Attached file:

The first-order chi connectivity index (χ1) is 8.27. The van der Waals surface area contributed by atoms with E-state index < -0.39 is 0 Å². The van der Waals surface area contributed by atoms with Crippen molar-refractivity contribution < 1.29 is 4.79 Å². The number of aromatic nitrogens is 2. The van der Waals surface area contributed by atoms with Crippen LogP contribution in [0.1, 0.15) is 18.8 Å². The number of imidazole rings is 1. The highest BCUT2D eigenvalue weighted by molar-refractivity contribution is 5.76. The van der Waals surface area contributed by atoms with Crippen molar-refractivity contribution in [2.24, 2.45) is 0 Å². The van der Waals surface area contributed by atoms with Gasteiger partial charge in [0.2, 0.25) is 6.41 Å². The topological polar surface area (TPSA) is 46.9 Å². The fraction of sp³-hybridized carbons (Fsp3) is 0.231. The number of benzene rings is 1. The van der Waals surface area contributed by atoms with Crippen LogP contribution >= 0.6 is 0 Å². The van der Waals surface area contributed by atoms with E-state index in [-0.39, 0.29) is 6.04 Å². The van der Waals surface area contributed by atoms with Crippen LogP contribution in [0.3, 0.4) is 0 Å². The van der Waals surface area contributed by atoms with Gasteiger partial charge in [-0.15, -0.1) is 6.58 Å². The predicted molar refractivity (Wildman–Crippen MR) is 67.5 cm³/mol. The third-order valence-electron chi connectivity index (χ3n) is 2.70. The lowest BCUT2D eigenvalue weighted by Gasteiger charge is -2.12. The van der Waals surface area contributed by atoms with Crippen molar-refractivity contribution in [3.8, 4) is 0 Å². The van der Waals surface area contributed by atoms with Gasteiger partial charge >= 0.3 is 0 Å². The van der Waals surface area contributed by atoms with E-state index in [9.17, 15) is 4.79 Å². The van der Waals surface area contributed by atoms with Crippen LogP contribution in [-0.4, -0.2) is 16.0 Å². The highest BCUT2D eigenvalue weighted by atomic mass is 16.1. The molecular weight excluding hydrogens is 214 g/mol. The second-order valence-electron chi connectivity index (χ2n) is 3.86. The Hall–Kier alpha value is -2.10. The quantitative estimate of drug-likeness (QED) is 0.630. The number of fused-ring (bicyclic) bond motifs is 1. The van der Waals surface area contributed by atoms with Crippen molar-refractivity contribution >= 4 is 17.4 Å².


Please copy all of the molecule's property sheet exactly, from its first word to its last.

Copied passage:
The first-order chi connectivity index (χ1) is 8.27. The van der Waals surface area contributed by atoms with E-state index < -0.39 is 0 Å². The van der Waals surface area contributed by atoms with Crippen molar-refractivity contribution < 1.29 is 4.79 Å². The number of aromatic nitrogens is 2. The van der Waals surface area contributed by atoms with Crippen LogP contribution in [0.1, 0.15) is 18.8 Å². The number of imidazole rings is 1. The highest BCUT2D eigenvalue weighted by molar-refractivity contribution is 5.76. The van der Waals surface area contributed by atoms with Crippen molar-refractivity contribution in [2.24, 2.45) is 0 Å². The van der Waals surface area contributed by atoms with Gasteiger partial charge in [0.2, 0.25) is 6.41 Å². The topological polar surface area (TPSA) is 46.9 Å². The fraction of sp³-hybridized carbons (Fsp3) is 0.231. The number of benzene rings is 1. The van der Waals surface area contributed by atoms with Crippen LogP contribution >= 0.6 is 0 Å². The van der Waals surface area contributed by atoms with E-state index in [-0.39, 0.29) is 6.04 Å². The van der Waals surface area contributed by atoms with Crippen LogP contribution in [0.3, 0.4) is 0 Å². The van der Waals surface area contributed by atoms with Gasteiger partial charge in [-0.15, -0.1) is 6.58 Å². The predicted molar refractivity (Wildman–Crippen MR) is 67.5 cm³/mol. The third-order valence-electron chi connectivity index (χ3n) is 2.70. The lowest BCUT2D eigenvalue weighted by Gasteiger charge is -2.12. The van der Waals surface area contributed by atoms with Crippen molar-refractivity contribution in [3.8, 4) is 0 Å². The van der Waals surface area contributed by atoms with Gasteiger partial charge >= 0.3 is 0 Å². The van der Waals surface area contributed by atoms with E-state index in [9.17, 15) is 4.79 Å². The van der Waals surface area contributed by atoms with Crippen LogP contribution in [-0.4, -0.2) is 16.0 Å². The highest BCUT2D eigenvalue weighted by atomic mass is 16.1. The molecular weight excluding hydrogens is 214 g/mol. The second-order valence-electron chi connectivity index (χ2n) is 3.86. The Hall–Kier alpha value is -2.10. The quantitative estimate of drug-likeness (QED) is 0.630. The number of fused-ring (bicyclic) bond motifs is 1. The van der Waals surface area contributed by atoms with Crippen molar-refractivity contribution >= 4 is 17.4 Å².